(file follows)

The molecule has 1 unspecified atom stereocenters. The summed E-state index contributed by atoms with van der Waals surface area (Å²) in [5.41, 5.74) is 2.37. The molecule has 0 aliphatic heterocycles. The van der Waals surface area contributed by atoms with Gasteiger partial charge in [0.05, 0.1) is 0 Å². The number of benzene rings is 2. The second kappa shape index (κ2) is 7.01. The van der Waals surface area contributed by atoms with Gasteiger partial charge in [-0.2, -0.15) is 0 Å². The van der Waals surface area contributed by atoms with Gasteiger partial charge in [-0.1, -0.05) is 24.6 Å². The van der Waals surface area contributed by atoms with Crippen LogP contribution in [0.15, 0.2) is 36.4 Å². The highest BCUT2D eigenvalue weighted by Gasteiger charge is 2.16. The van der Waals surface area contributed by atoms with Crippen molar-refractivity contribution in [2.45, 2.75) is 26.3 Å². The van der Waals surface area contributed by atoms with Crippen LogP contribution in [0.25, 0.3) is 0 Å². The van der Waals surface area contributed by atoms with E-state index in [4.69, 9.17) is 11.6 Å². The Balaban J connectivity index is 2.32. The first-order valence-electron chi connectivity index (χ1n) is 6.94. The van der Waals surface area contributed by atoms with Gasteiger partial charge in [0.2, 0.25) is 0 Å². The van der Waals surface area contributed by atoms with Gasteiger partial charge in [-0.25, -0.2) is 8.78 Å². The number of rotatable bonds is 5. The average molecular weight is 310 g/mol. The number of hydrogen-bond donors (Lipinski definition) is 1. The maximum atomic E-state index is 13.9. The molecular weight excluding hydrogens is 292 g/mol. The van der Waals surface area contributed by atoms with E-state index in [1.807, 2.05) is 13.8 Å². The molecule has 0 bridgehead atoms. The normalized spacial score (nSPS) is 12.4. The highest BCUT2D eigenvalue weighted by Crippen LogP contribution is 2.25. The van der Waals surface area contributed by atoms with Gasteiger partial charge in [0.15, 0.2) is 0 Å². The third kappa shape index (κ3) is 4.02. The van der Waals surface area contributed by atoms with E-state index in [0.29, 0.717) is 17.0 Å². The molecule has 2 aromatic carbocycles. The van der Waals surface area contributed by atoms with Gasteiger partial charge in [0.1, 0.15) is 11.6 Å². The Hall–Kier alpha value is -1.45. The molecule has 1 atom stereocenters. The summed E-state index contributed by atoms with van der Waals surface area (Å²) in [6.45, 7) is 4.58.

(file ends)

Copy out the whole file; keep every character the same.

The molecule has 1 unspecified atom stereocenters. The summed E-state index contributed by atoms with van der Waals surface area (Å²) in [5.41, 5.74) is 2.37. The molecule has 0 aliphatic heterocycles. The van der Waals surface area contributed by atoms with Gasteiger partial charge in [0.05, 0.1) is 0 Å². The number of benzene rings is 2. The second kappa shape index (κ2) is 7.01. The van der Waals surface area contributed by atoms with Gasteiger partial charge in [-0.2, -0.15) is 0 Å². The van der Waals surface area contributed by atoms with Gasteiger partial charge in [-0.1, -0.05) is 24.6 Å². The van der Waals surface area contributed by atoms with Crippen LogP contribution in [0.15, 0.2) is 36.4 Å². The highest BCUT2D eigenvalue weighted by Gasteiger charge is 2.16. The van der Waals surface area contributed by atoms with Crippen molar-refractivity contribution in [2.45, 2.75) is 26.3 Å². The van der Waals surface area contributed by atoms with Crippen LogP contribution in [0.25, 0.3) is 0 Å². The van der Waals surface area contributed by atoms with E-state index in [4.69, 9.17) is 11.6 Å². The Balaban J connectivity index is 2.32. The first-order valence-electron chi connectivity index (χ1n) is 6.94. The van der Waals surface area contributed by atoms with Gasteiger partial charge in [0.2, 0.25) is 0 Å². The van der Waals surface area contributed by atoms with Gasteiger partial charge in [-0.25, -0.2) is 8.78 Å². The number of rotatable bonds is 5. The average molecular weight is 310 g/mol. The number of hydrogen-bond donors (Lipinski definition) is 1. The maximum atomic E-state index is 13.9. The molecular weight excluding hydrogens is 292 g/mol. The van der Waals surface area contributed by atoms with E-state index in [1.807, 2.05) is 13.8 Å². The molecule has 0 bridgehead atoms. The normalized spacial score (nSPS) is 12.4. The highest BCUT2D eigenvalue weighted by Crippen LogP contribution is 2.25. The van der Waals surface area contributed by atoms with Gasteiger partial charge in [0.15, 0.2) is 0 Å². The third kappa shape index (κ3) is 4.02. The van der Waals surface area contributed by atoms with E-state index in [0.29, 0.717) is 17.0 Å². The molecule has 2 aromatic carbocycles. The van der Waals surface area contributed by atoms with Gasteiger partial charge in [0.1, 0.15) is 11.6 Å². The Hall–Kier alpha value is -1.45. The molecule has 1 atom stereocenters. The summed E-state index contributed by atoms with van der Waals surface area (Å²) in [6.45, 7) is 4.58.